By Hasan Esen
BRUSSELS (AA) - Belgium has a history of looking the other way when it comes to dealing with terror groups such as the PKK, DHKP-C and FETO, while its courts hand out harsh sentences on other groups.
This demonstrates the double standards of the country in its fight against terrorism.
In 2015, a court in Belgian city of Antwerp designated Sharia4Belgium group as a terrorist organization, which was significant given that Belgian courts have never made such declarations when it comes to groups like the PKK.
Sharia4Belgium is an organization that allegedly recruited fighters for militant groups in Syria and Iraq.
In 2011, the group also allegedly called for the assassination of Framan politician Marie-Rose Morel. However, Sharia4Belgium is not known to have carried out any bomb or armed attack.
The Antwerp court had jailed Fouad Belkacem, leader of Sharia4Belgium, to 12 years in prison on terror-related charges after he was found guilty of recruiting young men to fight in Syria.
Other 44 defendants in the case had received sentences ranging from three to 12 years in jail, some of which were suspended while most were handed down in absentia.
The court had reached its decision only five months after trial began.
Also, the website of the organization was shut down in 2010, after an investigation launched by Annemie Turtelboom, the then Belgian interior minister.
While action against Sharia4Belgium was swift and harsh, Belgium’s attitude towards other terror groups like the PKK, DHKP-C and FETO has not been the same.
In 1999, some DHKP-C members were held in Belgium. Although many of its members, including head of the organization, Dursun Karatas, had been sentenced in 2006, the Anvers Appeal Court declined to designate the DHKP-C as a terror group and reversed a judgment against the members a year later, releasing all leading fellows.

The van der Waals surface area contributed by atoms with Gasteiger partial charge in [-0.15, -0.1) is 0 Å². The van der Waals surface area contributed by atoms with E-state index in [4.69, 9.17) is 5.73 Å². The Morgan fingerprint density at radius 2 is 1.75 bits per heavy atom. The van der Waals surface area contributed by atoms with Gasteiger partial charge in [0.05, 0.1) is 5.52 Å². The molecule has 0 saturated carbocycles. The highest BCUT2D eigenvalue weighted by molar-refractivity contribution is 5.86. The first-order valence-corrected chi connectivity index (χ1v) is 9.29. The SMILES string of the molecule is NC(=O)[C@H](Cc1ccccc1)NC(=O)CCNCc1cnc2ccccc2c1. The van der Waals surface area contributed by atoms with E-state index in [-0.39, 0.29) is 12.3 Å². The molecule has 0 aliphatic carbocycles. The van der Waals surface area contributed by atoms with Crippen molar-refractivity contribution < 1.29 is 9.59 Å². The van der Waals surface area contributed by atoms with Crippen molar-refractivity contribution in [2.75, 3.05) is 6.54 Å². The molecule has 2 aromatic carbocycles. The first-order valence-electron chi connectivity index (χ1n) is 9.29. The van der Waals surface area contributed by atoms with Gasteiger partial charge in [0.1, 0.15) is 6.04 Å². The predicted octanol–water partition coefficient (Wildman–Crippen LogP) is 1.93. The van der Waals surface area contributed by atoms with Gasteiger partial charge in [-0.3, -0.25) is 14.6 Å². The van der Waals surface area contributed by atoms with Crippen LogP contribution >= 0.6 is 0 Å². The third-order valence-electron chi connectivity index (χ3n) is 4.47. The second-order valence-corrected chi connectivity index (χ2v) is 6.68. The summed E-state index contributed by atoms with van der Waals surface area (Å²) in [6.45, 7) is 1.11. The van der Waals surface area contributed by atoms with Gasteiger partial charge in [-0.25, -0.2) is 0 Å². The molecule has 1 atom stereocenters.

In 2009, a Brussels Appeal Court revisited the case, starting from scratch following the death of Karatas. By the end of that year, the court sentenced members on individual charges and ruled that they were not terror-related crimes.
- No action against PKK
The DHKP-C is responsible for a number of terror attacks in Turkey, including the 2013 attack on the U.S. Embassy in Ankara that left a Turkish security guard dead and a Turkish journalist injured.
The far-left group is listed as a terrorist organization by Turkey, the U.S. and the European Union.
In 1990s, Belgium also granted asylum to leading members of the PKK terror group, including the ones who are said to be in charge of its Europe-wide network, at a time when they were wanted by Interpol.
While many people were arrested during a raid on PKK’s two television channels in Belgium in 2010, all of them were released later.
An investigation had been launched during that time against 36 people, including leading members of PKK’s Europe network -- Remzi Kartal and Zubeyir Aydar.
The investigation ended on Nov. 3, 2016 and the Brussels Investigation Unit decided that PKK members and its leading executives were not involved in any terror act and rejected the demand to send them to a criminal court.
Although the Belgium's Federal Prosecutor's Office objected the decision, the Appeal Court dismissed the plea on Sept. 14.
The PKK -- listed as a terrorist organization also by the U.S. and the EU -- resumed its armed campaign against Turkey in July 2015. Since then, it has been responsible for the deaths of some 1,200 Turkish security personnel and civilians, including a number of women and children.
Belgium has also yet to take any steps against the Fetullah Terrorist Organization (FETO), an illegal network accused of staging the deadly coup attempt on July 15, 2016, in Turkey.
The country does not call FETO a terrorist organization.
According to the Turkish government, FETO and its U.S.-based leader Fetullah Gulen orchestrated the defeated coup of July 2016, which left 250 people martyred and nearly 2,200 injured.
Ankara has also said FETO is behind a long-running campaign to overthrow the state through the infiltration of Turkish institutions, particularly the military, police and judiciary.